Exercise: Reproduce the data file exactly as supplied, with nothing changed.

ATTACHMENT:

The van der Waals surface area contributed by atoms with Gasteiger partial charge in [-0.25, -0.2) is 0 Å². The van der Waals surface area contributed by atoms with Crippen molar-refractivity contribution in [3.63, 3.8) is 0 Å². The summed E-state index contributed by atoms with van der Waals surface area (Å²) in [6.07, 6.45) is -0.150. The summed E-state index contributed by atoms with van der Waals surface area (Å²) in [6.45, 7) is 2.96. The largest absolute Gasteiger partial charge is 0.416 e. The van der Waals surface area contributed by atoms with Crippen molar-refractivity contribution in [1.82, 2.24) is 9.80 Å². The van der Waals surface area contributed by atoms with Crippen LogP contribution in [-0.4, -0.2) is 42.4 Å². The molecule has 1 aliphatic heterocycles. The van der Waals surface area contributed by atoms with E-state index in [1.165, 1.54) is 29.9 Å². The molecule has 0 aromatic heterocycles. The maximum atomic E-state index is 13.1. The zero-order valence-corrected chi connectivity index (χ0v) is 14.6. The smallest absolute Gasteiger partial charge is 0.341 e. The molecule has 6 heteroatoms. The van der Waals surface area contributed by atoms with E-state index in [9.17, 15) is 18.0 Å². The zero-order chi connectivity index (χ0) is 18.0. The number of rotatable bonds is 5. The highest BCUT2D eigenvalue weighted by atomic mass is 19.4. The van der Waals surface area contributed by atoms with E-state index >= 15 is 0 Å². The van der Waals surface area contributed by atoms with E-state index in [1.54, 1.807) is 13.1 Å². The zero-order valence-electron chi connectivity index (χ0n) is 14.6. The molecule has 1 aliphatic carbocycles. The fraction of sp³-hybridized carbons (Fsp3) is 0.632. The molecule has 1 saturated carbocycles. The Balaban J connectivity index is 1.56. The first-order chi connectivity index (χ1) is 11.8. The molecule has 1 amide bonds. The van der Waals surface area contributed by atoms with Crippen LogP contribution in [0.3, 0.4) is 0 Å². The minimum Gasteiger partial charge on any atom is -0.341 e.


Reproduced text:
The van der Waals surface area contributed by atoms with Gasteiger partial charge in [-0.25, -0.2) is 0 Å². The van der Waals surface area contributed by atoms with Crippen molar-refractivity contribution in [3.63, 3.8) is 0 Å². The summed E-state index contributed by atoms with van der Waals surface area (Å²) in [6.07, 6.45) is -0.150. The summed E-state index contributed by atoms with van der Waals surface area (Å²) in [6.45, 7) is 2.96. The largest absolute Gasteiger partial charge is 0.416 e. The van der Waals surface area contributed by atoms with Crippen molar-refractivity contribution in [1.82, 2.24) is 9.80 Å². The van der Waals surface area contributed by atoms with Crippen LogP contribution in [-0.4, -0.2) is 42.4 Å². The molecule has 1 aliphatic heterocycles. The van der Waals surface area contributed by atoms with E-state index in [1.165, 1.54) is 29.9 Å². The molecule has 0 aromatic heterocycles. The maximum atomic E-state index is 13.1. The zero-order valence-corrected chi connectivity index (χ0v) is 14.6. The smallest absolute Gasteiger partial charge is 0.341 e. The molecule has 6 heteroatoms. The van der Waals surface area contributed by atoms with E-state index in [9.17, 15) is 18.0 Å². The zero-order chi connectivity index (χ0) is 18.0. The number of rotatable bonds is 5. The highest BCUT2D eigenvalue weighted by atomic mass is 19.4. The van der Waals surface area contributed by atoms with E-state index >= 15 is 0 Å². The van der Waals surface area contributed by atoms with E-state index in [1.54, 1.807) is 13.1 Å². The zero-order valence-electron chi connectivity index (χ0n) is 14.6. The molecule has 1 aliphatic carbocycles. The fraction of sp³-hybridized carbons (Fsp3) is 0.632. The molecule has 1 saturated carbocycles. The Balaban J connectivity index is 1.56. The first-order chi connectivity index (χ1) is 11.8. The molecule has 1 amide bonds. The van der Waals surface area contributed by atoms with Crippen LogP contribution in [0.3, 0.4) is 0 Å². The minimum Gasteiger partial charge on any atom is -0.341 e.